Concern if the amount of default is serious.
CARO Clause 3(ix)Whether moneys raised by way of initial public offer or further public offer (including debt instruments) and term loans were applied for the purposes for which those are raised. If not, the details together with delays or default and subsequent rectification, if any, as may be applicable, be reportedSA-250 consideration of Law and Regulations in the audit. Plus verifying application of AS-29 and disclosures pursuant thereto.
CARO Clause 3(x)whether any fraud by the company or any fraud on the Company by its officers or employees has been noticed or reported during the year; If yes, the nature and the amount involved is to be indicatedSA 240 –The auditor’s responsibilities relating to fraud in an audit of financial statements.
CARO Clause 3(xi)Whether managerial remuneration has been paid or provided in accordance with the requisite approvals mandated by the provisions of section 197 read with Schedule V to the Companies Act? If not, state the amount involved and steps taken by the company for securing refund of the sameSA-250 consideration of Law and Regulations in the audit.
CARO Clause 3(xii)whether the Nidhi Company has complied with the Net Owned Funds to Deposits in the ratio of 1: 20 to meet out the liability and whether the Nidhi Company is maintaining ten per cent unencumbered term deposits as specified in the Nidhi Rules, 2014 to meet out the liabilitySA-250 consideration of Law and Regulations in the audit.
CARO Clause 3(xiii)whether all transactions with the related parties are in compliance with sections 177 and 188 of Companies Act, 2013 where applicable and the details have been disclosed in the Financial Statements etc., as required by the applicable accounting standardsSA-250 consideration of Law and Regulations in the audit and audit of compliance with AS- 18 Related party disclosures.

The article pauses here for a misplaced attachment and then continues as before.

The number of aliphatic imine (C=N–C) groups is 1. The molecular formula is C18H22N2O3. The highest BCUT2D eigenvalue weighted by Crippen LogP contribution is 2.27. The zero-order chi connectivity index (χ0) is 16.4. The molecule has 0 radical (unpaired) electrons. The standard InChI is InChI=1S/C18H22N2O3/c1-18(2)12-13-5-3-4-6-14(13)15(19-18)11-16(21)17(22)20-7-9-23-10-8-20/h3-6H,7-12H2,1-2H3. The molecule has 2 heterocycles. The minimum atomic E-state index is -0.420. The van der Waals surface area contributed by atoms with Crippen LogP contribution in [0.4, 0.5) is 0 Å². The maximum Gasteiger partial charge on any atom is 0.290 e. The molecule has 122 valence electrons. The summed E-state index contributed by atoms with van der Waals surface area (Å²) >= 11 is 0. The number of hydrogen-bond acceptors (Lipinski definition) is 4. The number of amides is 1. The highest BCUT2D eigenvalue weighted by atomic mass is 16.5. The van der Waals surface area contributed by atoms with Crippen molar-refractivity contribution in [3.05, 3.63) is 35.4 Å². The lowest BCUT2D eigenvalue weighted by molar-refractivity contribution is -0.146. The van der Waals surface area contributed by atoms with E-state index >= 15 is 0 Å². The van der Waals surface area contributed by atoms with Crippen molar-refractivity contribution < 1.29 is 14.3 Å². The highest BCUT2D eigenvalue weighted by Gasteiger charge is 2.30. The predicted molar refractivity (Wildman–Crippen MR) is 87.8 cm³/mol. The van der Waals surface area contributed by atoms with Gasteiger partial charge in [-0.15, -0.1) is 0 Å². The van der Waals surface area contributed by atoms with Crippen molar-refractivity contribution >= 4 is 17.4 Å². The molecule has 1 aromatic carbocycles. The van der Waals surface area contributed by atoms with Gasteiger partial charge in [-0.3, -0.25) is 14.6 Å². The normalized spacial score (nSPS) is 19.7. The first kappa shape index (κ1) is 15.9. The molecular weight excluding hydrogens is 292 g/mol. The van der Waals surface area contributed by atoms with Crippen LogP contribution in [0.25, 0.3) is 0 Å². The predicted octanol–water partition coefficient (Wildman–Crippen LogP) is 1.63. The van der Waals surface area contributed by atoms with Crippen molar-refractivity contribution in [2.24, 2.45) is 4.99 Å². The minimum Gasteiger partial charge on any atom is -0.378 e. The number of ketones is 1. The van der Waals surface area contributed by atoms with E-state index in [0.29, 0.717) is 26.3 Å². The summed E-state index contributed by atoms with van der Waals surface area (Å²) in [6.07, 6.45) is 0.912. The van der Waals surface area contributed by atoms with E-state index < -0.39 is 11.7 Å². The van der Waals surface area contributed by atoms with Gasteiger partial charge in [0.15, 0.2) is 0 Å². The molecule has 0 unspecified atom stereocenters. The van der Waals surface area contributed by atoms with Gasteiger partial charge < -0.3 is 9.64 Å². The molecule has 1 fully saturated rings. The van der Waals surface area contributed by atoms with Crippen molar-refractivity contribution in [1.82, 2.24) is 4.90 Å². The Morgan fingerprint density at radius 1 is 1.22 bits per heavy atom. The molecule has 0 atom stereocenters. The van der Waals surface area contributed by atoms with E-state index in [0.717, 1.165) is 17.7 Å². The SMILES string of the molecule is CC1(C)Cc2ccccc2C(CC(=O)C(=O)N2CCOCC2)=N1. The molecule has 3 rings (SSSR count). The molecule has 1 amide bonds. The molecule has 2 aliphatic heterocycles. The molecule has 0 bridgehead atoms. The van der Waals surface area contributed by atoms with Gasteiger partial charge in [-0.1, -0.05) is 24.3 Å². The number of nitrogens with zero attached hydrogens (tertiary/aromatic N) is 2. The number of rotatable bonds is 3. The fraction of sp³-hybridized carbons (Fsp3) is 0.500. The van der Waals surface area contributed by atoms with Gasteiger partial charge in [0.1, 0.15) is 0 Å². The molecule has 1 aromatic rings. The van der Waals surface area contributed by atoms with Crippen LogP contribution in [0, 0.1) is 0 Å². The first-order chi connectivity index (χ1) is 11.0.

CARO Clause 3(xiv)whether the company has made any preferential allotment or private placement of shares or fully or partly convertible debentures during the year under review and if so, as to whether the requirement of section 42 of the Companies Act, 2013 have been complied with and the amount raised have been used for the purposes for which the funds were raised. If not, provide the details in respect of the amount involved and nature of non-complianceSA-250 consideration of Law and Regulations in the audit
CARO Clause 3(xv)whether the company has entered into any non-cash transactions with directors or persons connected with him and if so, whether the provisions of section 192 of Companies Act, 2013 have been complied withSA-250 consideration of Law and Regulations in the audit
CARO Clause 3(xvi)whether the company is required to be registered under section 45-IA of the Reserve Bank of India Act, 1934 and if so, whether the registration has been obtainedSA-250 consideration of Law and Regulations in the audit
COTHER MATTERS-WHICH MAY NOT BE RELEVANT TO THE OPINION ON FINANCIAL STATEMENTS
143(3) (g)whether any director is disqualified from being appointed as a director under sub-section (2) of section 164
CARO Clause 3(iii)whether the company has granted any loans, secured or unsecured to companies, firms, Limited Liability Partnerships or other parties covered in the register maintained under section 189 of the Companies Act, 2013
If so, (a) whether the terms and conditions of the grant of such loans are not prejudicial to the company’s interest
(b) whether the schedule of repayment of principal and payment of interest has been stipulated and whether the repayments or receipts are regular
(c) if the amount is overdue, state the total amount overdue for more than ninety days, and whether reasonable steps have been taken by the company for recovery of the principal and interest
CARO Clause 3(v)in case, the company has accepted deposits, whether the directives issued by the Reserve Bank of India and the provisions of sections 73 to 76 or any other relevant provisions of the Companies Act, 2013 and the rules framed thereunder, where applicable, have been complied with? If not, the nature of such contraventions be stated
CARO Clause 3(v)If an order has been passed by Company Law Board or National Company Law Tribunal or Reserve Bank of India or any court or any other tribunal, whether the same has been complied with or not
CARO Clause 3(vii)(a)whether the company is regular in depositing undisputed statutory dues including provident fund, employees’ state insurance, income-tax, sales-tax, service tax, duty of customs, duty of excise, value added tax, cess and any other statutory dues to the appropriate authorities and if not, the extent of the arrears of outstanding statutory dues as on the last day of the financial year concerned for a period of more than six months from the date they became payable, shall be indicated

(The author can be contacted at anilkay.rao@gmail.com)

More Under Company Law

Posted Under

Category : Company Law (2998)
Type : Articles (10811) Featured (3634)
Tags : Companies Act (1525) Companies Act 2013 (1279) ICAI (1913)

Search Posts by Date